For cashmere and merino wool garments, hanging them for even a short amount of time can cause the fibres to stretch or break. Whether it's the season for these garments or not, they should always be folded rather than hung. This requires a little extra attention during long-term storage. Acid-free tissue paper can be used between folded layers to prevent friction or pressure damage. A zippered hanger bag that allows the garments to breathe will also prevent damage better than one made entirely of non-breathable plastic.
With any of these garments, unseen issues can arise even when stored in the best of conditions. Even when they've been stored after fresh laundering, deeply set perspiration stains can begin to yellow with time. This can be tackled easily if you're taking items out of storage to check for these issues. Silk and wool-safe stain removers can help you restore the look of your garments and reduce the chances of moths finding something to snack on when you're not looking.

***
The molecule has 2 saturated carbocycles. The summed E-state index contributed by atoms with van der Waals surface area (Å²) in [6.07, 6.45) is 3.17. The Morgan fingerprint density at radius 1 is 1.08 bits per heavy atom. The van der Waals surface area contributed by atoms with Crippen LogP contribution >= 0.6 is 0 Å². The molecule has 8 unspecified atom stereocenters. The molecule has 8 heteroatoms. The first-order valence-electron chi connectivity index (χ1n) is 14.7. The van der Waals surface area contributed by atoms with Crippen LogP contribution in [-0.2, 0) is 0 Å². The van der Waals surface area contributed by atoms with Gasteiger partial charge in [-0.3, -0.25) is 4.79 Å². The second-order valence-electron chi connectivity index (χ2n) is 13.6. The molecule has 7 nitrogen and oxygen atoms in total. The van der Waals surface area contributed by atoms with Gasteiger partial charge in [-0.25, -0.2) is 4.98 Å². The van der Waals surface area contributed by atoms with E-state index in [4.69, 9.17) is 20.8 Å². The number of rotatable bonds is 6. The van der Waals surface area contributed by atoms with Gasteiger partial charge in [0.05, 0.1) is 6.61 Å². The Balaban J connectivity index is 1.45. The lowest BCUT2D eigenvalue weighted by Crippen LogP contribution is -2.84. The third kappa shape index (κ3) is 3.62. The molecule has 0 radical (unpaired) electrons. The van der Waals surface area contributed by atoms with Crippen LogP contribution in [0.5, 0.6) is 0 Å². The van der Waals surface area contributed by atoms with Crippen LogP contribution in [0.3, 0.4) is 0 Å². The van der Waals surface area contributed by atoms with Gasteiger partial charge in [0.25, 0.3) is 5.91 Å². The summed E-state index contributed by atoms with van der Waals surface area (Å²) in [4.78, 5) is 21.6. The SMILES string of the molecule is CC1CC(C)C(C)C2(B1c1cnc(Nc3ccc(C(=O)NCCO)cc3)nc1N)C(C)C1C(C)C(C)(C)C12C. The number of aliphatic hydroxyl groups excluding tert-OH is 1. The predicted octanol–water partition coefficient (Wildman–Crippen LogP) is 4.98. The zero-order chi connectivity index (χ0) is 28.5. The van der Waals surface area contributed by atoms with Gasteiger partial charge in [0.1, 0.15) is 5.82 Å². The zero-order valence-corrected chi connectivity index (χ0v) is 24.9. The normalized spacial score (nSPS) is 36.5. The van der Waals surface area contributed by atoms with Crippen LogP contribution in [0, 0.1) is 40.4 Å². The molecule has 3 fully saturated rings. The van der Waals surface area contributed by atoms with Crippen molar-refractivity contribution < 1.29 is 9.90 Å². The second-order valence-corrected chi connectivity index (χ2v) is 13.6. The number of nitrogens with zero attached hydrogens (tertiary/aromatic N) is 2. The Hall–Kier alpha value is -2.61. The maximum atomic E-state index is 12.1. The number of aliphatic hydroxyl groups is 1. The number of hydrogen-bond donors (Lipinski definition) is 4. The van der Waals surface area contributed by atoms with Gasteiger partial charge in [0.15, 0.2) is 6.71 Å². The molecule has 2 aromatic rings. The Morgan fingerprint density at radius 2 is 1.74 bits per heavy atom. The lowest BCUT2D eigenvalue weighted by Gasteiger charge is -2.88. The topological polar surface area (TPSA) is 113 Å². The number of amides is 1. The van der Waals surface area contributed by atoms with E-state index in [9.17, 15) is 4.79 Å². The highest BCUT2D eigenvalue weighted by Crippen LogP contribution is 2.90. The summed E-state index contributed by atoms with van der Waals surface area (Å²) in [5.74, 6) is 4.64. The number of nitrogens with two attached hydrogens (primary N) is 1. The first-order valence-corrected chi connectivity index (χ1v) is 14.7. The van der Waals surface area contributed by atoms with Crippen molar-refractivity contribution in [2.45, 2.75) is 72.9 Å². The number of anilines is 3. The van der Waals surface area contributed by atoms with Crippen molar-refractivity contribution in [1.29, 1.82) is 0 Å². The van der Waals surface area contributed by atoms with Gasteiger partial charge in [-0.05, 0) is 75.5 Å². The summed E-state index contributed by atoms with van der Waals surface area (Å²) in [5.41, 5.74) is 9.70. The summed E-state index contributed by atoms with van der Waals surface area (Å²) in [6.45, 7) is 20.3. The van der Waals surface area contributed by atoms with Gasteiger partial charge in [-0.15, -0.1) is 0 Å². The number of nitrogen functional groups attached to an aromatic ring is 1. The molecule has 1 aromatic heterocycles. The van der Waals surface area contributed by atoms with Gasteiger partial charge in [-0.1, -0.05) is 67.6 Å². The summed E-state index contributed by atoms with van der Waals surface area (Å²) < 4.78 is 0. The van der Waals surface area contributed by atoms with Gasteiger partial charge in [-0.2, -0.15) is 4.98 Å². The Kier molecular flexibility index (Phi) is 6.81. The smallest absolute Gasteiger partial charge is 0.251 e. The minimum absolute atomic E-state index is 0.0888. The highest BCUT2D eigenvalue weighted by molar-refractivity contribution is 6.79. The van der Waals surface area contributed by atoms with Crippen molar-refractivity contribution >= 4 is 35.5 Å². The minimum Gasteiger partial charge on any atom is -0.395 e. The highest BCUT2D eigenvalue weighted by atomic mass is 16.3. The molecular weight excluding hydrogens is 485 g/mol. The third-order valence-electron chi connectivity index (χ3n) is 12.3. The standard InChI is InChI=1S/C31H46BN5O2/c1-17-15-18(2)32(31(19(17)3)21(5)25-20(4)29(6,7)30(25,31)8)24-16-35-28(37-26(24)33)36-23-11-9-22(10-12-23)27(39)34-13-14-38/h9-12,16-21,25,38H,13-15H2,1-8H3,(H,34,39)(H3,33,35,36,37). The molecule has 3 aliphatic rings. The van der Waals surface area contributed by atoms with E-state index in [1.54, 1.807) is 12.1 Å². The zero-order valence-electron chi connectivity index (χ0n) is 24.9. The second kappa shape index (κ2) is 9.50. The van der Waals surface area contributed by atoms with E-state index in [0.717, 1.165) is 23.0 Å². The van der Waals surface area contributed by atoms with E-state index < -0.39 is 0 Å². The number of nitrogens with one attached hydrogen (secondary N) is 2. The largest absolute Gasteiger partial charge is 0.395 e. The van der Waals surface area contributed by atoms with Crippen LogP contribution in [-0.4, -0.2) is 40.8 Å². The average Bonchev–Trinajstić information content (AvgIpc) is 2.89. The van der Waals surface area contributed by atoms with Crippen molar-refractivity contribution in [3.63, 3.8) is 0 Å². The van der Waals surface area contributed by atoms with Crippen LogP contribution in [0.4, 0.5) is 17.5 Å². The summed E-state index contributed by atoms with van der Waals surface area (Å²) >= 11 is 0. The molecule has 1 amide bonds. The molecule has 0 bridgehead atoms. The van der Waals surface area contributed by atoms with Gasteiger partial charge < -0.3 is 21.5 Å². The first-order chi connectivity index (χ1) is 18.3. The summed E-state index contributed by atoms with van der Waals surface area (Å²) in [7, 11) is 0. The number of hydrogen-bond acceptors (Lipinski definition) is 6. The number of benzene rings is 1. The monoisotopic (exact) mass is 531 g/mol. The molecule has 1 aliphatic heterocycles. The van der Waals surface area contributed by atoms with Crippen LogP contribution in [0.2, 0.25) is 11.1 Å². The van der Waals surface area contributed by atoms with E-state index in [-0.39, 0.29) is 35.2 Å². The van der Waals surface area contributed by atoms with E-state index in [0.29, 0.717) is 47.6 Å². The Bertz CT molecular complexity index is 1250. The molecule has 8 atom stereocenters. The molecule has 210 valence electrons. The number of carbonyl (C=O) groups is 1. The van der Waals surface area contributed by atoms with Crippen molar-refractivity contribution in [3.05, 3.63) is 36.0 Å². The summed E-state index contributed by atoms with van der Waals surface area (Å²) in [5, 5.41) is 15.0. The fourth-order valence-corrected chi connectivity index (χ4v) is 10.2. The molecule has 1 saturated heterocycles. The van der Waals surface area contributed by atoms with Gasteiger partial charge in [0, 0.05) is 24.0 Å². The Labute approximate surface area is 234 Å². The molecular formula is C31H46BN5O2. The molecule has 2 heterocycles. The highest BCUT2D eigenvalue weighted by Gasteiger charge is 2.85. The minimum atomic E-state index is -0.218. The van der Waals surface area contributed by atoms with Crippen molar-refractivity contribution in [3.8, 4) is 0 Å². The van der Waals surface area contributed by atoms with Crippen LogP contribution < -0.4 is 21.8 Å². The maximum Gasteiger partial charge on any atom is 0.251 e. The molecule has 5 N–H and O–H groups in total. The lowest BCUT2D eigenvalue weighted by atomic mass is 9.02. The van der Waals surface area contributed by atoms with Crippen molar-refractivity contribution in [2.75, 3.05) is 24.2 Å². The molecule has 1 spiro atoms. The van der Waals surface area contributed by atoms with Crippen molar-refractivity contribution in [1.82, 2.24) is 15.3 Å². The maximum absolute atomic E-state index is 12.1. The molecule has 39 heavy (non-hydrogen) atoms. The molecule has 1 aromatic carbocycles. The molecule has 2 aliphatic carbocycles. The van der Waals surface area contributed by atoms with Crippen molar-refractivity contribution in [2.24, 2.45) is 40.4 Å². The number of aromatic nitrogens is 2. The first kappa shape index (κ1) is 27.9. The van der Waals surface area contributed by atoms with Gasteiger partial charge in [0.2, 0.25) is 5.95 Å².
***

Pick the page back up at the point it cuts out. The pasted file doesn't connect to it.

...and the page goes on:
We've explored different methods to organise your wardrobe in detail before, but there are many configurations that can work when you're attempting an in-season shift. Changing out a wardrobe according to season is just one way to set up a closet space; there are many other methods that can be used in conjunction with the seasonal approach.
This is the most conventional way to sort a closet no matter what the season is, so many people default to this style of organization when they aren't sure what else to do. With the department-style organizational method, clothes are grouped together much like how you would find them in the store: tops, bottoms, dresses, outerwear, accessories, etc.
With a spring-themed wardrobe, this works well for people who have a lot of separate pieces that can be coordinated together in a variety of ways. You can streamline your process even more by organizing each 'department' of clothing by sleeve length for tops or hem length for bottoms and dresses. The most common way to sort from there is from shortest to longest.
A capsule wardrobe is a favourite among minimalist enthusiasts and fashionistas who prefer a tightly curated collection of clothing each season. The main draw of this organizational style is the way it simplifies the process of getting ready each day.